ANA Member 3171274
Vamming? What's that?
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United States
700 Posts
 Posted 04/11/2019  4:45 pm  Show Profile   Bookmark this reply Add NDBirdman to your friends list Get a Link to this Reply
Most any decent camera/cell phone will take a decent coin pic, I find the hardest part is to get the light right. For me so far, mid-day light, no shadows, through a double pane window gets me best, so far. It's a work in progress. I use an olympus 4/3 camara on a tri-pod pointed straight down, coin on a #18 gray scale card. My biggest problem is getting a day not raining/snowing/cloudy, all which makes for a bad pic. Good luck!
Rookie with bad eyes, take what I say with a grain of salt and call an expert in the morning!
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 Posted 04/11/2019  6:18 pm  Show Profile   Bookmark this reply Add rmpsrpms to your friends list Get a Link to this Reply
I use a Canon T2i with a Pentax Bellows, and various lenses depending on magnification and resolution needed:
- For full-coin images (single) I use a Schneider 85mm Macro Varon
- For variety detail shots I use either a Nikon 5x MM or 10x MM objective, focus stacked with an automated Z-axis rail
- For high resolution full-coin images I use a Nikon 95mm Printing-Nikkor, with an automated XY stage to tile the panorama, and focus stacked with an automated Z-axis rail

The 85mm Macro Varon is a bit of overkill for the small sensor in the T2i. A good alternative is the 75mm Rodenstock Apo Rodagon D 1:1, but even the 75mm Nikon EL-Nikkor can produce excellent full-coin photos. I generally recommend the 75mm Nikon for folks trying to do high quality full-coin photography on a tight budget.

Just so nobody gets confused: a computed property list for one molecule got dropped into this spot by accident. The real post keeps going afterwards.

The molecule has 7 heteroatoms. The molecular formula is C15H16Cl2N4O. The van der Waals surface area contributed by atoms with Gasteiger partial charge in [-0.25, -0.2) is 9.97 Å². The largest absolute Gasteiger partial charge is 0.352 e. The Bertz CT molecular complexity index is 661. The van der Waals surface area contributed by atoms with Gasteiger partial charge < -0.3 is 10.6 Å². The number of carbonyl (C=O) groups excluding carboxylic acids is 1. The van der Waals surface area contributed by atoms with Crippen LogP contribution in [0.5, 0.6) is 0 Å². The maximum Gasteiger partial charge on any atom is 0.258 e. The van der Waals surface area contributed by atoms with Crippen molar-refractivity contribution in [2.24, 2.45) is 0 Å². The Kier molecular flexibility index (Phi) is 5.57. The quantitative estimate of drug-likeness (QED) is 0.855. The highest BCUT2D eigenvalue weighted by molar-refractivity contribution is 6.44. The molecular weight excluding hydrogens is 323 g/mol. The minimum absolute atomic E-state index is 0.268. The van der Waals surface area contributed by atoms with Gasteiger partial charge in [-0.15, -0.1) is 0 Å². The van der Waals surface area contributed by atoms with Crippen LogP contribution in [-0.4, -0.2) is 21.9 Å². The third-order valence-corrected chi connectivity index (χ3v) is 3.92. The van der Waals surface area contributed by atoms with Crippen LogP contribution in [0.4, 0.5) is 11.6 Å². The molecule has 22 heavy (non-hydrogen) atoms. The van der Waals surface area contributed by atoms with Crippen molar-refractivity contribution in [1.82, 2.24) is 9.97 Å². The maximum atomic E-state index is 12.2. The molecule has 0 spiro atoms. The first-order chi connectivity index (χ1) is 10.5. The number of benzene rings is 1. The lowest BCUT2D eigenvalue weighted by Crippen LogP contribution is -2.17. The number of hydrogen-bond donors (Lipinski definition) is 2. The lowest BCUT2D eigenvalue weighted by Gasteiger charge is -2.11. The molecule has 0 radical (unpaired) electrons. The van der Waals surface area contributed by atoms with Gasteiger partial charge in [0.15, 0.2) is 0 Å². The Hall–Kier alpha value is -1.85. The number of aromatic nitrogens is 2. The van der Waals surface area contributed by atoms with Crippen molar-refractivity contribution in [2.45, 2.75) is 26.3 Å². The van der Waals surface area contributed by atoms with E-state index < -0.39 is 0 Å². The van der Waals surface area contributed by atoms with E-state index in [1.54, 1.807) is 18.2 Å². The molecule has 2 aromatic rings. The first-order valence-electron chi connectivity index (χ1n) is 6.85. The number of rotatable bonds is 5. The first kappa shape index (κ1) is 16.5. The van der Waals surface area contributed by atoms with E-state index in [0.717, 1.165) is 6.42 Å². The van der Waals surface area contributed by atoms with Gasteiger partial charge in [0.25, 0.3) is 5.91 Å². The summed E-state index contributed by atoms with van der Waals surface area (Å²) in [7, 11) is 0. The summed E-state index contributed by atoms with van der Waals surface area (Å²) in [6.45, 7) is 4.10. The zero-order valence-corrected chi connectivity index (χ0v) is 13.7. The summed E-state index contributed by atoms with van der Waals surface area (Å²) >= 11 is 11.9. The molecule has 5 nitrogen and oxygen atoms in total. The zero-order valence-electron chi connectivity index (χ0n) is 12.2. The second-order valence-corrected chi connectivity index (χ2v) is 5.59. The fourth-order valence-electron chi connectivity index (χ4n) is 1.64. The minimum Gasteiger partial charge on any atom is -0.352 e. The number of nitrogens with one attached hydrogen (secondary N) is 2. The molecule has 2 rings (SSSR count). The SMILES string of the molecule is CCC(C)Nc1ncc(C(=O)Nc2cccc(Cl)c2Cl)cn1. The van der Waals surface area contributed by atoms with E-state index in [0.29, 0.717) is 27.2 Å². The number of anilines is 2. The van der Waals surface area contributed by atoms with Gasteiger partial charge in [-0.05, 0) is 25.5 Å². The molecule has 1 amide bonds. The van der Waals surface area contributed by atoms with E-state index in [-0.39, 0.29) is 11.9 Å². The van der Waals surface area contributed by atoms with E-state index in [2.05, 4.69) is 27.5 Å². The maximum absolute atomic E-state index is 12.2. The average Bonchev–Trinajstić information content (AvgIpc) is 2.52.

Contact me for photographic equipment or visit my home page at:
http://macrocoins.com
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Canada
1817 Posts
 Posted 04/11/2019  8:58 pm  Show Profile   Bookmark this reply Add rocky to your friends list Get a Link to this Reply
i like to use the sony A7R mark II. attached to enlarger stand. that stand is about to change. I am going to build a unit to shoot horizontal. my lens of choice is the rodentstock 90mm N . mounted on a nikon pbs 6 bellows. I also have a 10 x mitutoyo. these are alway ready to go. see if you put the right adapters on the end of your bellows. you can switch lens in seconds from 1 to 1 mag. to 10 times mag.
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 Posted 04/11/2019  9:11 pm  Show Profile   Bookmark this reply Add rmpsrpms to your friends list Get a Link to this Reply